"Surely only because you had no opportunity. I understand that you signed a full confession."

Ashenden spoke to her as amiably as he could, a little as though he were talking to a sick person, and there was no harshness in his voice.

"Oh, yes, I made a fool of myself. I wrote the letter the Colonel said I was to write. Why isn't that enough? What is to happen to me if he does not answer? I cannot force him to come if he does not want to."

"He has answered," said Ashenden. "I have the answer with me."

She gave a gasp and her voice broke.

"Oh, show it to me, I beseech you to let me see it."

"I have no objection to doing that. But you must return it to me."

He took Chandra's letter from his pocket and gave it to her. She snatched it from his hand. She devoured it with her eyes, there were eight pages of it, and as she read the tears streamed down her cheeks. Between her sobs she gave little exclamations of love, calling the writer by pet names French and Italian. This was the letter that Chandra had written in reply to hers telling him, on R.'s instructions, that she would meet him in Switzerland. She was mad with joy at the prospect. He told her in passionate phrases how long the time had seemed to him since they were parted, and how he had yearned for her, and now that he was going to see her again so soon he did not know how he was going to bear his impatience. She finished it and let it drop to the floor.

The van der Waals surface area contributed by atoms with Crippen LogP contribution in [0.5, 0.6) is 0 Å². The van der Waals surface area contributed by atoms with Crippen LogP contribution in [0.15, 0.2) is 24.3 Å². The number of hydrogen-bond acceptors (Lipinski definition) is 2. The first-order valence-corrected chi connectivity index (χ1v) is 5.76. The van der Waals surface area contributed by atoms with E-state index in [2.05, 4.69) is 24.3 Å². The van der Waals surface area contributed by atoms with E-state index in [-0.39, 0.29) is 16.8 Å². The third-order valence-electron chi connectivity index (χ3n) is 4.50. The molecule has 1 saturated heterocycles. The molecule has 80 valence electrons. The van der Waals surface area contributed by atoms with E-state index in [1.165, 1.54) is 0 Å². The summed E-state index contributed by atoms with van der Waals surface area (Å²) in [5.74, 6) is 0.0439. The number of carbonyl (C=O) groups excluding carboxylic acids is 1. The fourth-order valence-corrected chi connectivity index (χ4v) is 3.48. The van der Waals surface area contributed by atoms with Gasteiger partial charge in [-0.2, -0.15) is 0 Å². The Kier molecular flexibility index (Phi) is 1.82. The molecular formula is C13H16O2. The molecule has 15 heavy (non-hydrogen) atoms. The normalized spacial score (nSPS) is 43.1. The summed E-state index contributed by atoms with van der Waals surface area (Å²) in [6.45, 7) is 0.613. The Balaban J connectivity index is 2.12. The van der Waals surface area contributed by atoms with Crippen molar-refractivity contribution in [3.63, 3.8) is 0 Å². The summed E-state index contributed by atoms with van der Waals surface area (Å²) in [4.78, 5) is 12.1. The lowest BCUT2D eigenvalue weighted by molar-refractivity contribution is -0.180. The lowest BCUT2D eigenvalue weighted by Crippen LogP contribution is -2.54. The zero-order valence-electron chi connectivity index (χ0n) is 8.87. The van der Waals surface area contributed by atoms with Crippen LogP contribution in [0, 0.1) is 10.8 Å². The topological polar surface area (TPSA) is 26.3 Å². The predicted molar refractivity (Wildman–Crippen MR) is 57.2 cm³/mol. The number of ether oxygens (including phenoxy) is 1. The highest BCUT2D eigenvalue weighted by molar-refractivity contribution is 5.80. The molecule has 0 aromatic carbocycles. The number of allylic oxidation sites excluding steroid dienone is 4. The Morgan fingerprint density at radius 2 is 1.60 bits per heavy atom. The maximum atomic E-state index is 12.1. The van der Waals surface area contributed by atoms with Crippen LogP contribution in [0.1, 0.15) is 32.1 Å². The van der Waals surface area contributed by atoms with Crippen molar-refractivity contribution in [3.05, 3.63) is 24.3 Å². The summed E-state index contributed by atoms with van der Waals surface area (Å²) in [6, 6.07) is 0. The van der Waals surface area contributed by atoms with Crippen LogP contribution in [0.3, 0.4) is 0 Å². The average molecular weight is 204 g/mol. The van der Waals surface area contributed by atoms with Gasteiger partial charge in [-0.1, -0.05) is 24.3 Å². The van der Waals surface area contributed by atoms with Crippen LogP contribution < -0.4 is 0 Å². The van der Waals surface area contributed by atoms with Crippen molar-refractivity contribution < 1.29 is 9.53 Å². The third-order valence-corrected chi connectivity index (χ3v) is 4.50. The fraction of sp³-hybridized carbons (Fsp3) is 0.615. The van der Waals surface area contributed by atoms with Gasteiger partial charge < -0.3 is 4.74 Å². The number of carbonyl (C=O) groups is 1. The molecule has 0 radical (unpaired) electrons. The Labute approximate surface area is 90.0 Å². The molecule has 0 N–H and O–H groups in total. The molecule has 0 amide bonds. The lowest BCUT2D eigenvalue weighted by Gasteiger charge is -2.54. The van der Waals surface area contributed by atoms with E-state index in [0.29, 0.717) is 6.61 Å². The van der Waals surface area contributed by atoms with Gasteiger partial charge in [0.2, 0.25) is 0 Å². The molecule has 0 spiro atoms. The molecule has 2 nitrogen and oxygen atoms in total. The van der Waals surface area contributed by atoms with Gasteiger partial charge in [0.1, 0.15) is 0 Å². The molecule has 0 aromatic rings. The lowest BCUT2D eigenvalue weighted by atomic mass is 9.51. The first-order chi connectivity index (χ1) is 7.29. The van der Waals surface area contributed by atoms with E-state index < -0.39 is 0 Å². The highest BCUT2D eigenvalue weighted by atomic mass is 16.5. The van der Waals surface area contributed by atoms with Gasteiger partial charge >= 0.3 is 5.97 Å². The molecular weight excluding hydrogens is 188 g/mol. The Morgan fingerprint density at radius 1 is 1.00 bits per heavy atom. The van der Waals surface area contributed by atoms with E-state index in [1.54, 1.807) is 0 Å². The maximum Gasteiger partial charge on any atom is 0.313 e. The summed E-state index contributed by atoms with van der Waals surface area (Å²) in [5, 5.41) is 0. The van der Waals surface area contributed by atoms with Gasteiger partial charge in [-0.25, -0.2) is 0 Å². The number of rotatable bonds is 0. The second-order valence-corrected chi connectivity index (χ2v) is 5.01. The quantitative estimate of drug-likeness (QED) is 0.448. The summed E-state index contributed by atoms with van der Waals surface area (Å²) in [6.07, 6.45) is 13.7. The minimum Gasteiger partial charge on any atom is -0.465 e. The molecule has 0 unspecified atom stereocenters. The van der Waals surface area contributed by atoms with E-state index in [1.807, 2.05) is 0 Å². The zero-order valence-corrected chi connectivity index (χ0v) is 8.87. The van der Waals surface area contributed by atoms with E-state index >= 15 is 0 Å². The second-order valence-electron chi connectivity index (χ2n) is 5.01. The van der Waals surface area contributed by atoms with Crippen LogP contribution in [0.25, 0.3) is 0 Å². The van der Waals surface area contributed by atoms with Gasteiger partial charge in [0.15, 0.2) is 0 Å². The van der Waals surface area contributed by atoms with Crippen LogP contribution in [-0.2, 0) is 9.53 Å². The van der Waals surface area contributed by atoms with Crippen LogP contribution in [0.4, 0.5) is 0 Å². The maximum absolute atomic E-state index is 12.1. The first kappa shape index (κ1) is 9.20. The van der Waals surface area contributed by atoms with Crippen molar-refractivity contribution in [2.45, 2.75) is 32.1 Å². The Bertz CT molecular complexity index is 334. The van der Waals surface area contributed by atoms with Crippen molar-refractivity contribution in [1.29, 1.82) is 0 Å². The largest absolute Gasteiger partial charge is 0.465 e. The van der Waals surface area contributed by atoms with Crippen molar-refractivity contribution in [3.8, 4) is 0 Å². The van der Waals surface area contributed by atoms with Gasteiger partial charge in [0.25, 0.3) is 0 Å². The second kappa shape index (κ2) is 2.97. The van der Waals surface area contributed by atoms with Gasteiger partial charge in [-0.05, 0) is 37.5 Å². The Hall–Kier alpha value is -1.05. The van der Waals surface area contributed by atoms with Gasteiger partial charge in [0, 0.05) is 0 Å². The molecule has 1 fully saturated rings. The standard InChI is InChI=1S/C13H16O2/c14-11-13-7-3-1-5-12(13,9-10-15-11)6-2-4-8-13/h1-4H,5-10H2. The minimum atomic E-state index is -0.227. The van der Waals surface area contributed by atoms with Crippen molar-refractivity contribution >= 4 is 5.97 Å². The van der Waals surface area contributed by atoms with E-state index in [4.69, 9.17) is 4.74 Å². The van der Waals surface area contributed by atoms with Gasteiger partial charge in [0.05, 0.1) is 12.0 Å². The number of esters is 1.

"You can see he loves me, can't you? There's no doubt about that. I know something about it, believe me."

"Do you really love him?" asked Ashenden.

"He's the only man who's ever been kind to me. It's not very gay, the life one leads in these music halls, all over Europe, never resting, and men—they are not much, the men who haunt those places. At first I thought he was just like the rest of them."

Ashenden picked up the letter and replaced it in his pocketbook.

"A telegram was sent in your name to the address in Holland to say that you would be at the Hotel Gibbons at Lausanne on the 14th."

"That is to-morrow."

"Yes." She threw up her head and her eyes flashed. "Oh, it is an infamous thing that you are forcing me to do. It is shameful."

"You are not obliged to do it," said Ashenden.

"And if I don't?"

"I'm afraid you must take the consequences."

"I can't go to prison," she cried out suddenly, "I can't, I can't; I have such a short time before me; he said ten years. Is it possible I could be sentenced to ten years?"

"If the Colonel told you so, it is very possible."

"Oh, I know him. That cruel face. He would have no mercy. And what should I be in ten years? Oh, no, no."

At that moment the train stopped at a station and the detective waiting in the corridor tapped on the window. Ashenden opened the door and the man gave him a picture-postcard. It was a dull little view of Pontarlier, the frontier station between France and Switzerland, and showed a dusty place with a statue in the middle and a few plane trees. Ashenden handed her a pencil.

"Will you write this postcard to your lover? It will be posted at Pontarlier. Address it to the hotel at Lausanne."

She gave him a glance, but without answering took it and wrote as he directed.

"Now on the other side write: 'Delayed at frontier but everything all right. Wait at Lausanne.' Then add whatever you like, tenderness, if you like."

He took the postcard from her, read it to see that she had done as he directed and then reached for his hat.

"Well, I shall leave you now, I hope you will have a sleep. I will fetch you in the morning when we arrive at Thonon."